The Census affects jobs, traffic and class size as well as federal spending and political representation. Don't mess it up with bad information.
In America, we take for granted the net good of knowing how many people live here and almost never think about why. But if you’ve ever been stuck in traffic for hours on end, if you’ve ever had to send your child to a classroom with 40 other students in it, if you’ve had to wait an hour for an ambulance to arrive at your home, then you might know firsthand what can happen when the Census isn’t accurate.
The U.S. Census informs and affects just about every facet of our lives. Policymakers use it to plan for emergency response, health care resource allocation, education and transportation. We use it to plan our roads and bridges, and to plan for child care and senior care. It’s how we decide how to allocate our annual federal budget and whether citizens with limited proficiency in English have the right to ballots and election materials in their native tongue. Businesses use Census data to find new markets and determine future development or geographic relocation.
With so much riding on the Census, it’s imperative that it be as accurate as possible. But if the Trump administration has its way, the veracity and utility of the upcoming 2020 Census could be severely compromised. The reason why lies in another purpose the Census serves: determining democratic representation. If the Census counts more people in an area, that area gets more representation. Count fewer people, they get less representation. It’s basic democracy.
But there are definitely populations the Trump administration would be more than happy to count less of. One of those is Latinos, and the administration has conceived of a way to make sure our Census fails to account for all of them. How? The answer is with one simple question: Are you a U.S. citizen?
In this day and age, Immigration and Customs Enforcement agents target Latino families in our homes with impunity, indiscriminately rounding us up, many of us documented or U.S. citizens, and throwing us in immigrant detention centers. When strangers show up at our front doors without a warrant, asking whether we’re citizens, we’ve learned to stop talking and shut those doors immediately.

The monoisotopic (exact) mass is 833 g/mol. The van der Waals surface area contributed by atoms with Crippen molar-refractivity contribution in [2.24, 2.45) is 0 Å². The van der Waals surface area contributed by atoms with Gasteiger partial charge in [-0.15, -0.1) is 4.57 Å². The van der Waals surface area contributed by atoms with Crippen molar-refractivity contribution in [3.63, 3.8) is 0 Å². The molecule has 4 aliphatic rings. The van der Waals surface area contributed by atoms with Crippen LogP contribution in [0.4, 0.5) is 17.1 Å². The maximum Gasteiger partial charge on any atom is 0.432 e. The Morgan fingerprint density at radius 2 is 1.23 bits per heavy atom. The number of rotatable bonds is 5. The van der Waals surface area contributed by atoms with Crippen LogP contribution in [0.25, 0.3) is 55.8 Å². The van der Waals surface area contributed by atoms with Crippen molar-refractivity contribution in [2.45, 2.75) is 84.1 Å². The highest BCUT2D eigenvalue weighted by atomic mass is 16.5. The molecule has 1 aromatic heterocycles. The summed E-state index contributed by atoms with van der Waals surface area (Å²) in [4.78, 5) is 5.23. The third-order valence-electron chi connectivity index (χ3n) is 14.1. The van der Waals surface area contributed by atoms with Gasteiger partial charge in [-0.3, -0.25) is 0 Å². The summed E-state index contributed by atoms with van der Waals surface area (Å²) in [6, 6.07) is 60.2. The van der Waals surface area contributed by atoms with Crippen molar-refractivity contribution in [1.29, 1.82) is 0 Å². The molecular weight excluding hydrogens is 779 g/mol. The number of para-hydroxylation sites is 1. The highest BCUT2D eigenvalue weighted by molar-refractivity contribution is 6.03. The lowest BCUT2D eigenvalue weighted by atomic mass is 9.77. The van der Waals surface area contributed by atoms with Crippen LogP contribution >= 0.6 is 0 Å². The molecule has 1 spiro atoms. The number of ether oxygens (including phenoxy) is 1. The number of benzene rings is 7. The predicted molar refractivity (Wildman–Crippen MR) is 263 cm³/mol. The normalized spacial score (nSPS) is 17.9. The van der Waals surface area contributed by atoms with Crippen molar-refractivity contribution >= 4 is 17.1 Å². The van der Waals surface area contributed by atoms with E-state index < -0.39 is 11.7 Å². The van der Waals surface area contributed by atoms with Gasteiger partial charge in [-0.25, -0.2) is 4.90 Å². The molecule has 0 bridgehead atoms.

And that’s exactly what millions of Latinos across the USA will do, regardless of their citizenship status, when a Census taker shows up at their door in 2020 asking whether the people in their homes are citizens.
Latino representation and voting would drop
The Trump administration knows it.
It undoubtedly also knows that up to 32 million Latinos will be eligible to vote in 2020, the largest ethnic minority voting bloc in the country.
An undercount on the 2020 Census will unequivocally result in faulty data that the Census Bureau might not be able to correct before the Census in 2030. Six former Census directors from both Republican and Democratic administrations warn that the citizenship question will result in consequences for decades to come.
The citizenship question would further compound the damage to Latino democratic representation through voter suppression. Since Congress amended the Voting Rights Act of 1965 in 1975, thousands of limited-English proficient citizens have come to depend on accurate Census data to determine whether they are entitled to a ballot in their native tongue. A third of U.S. Latinos have limited English proficiency, and whether a district offers Spanish-language ballots is determined by, you guessed it, the Census. If an area doesn’t report critical mass of Latino voters, it isn’t allocated Spanish-language ballots.
Real damage from an undercount
Even worse are the real, material effects. Low Latino Census counts will invariably lead to inadequate infrastructure, misinformed planning and insufficient health, education and social services in Latino communities, many of them already starved for resources to begin with.
To date, advocates have filed seven federal lawsuits challenging the addition of a citizenship question to the 2020 Census. On Tuesday, the Supreme Court will hear oral arguments before deciding its fate this summer.
Regardless of the court's decision, residents, advocates and policymakers must work together to ensure an accurate Census count. We must spread the word now to members of all communities that they must stand up and be counted.
The United States is entitled to a Census that counts all people, because in this nation, all people count.
This op-ed was originally published in USA Today and you can see the original publication here.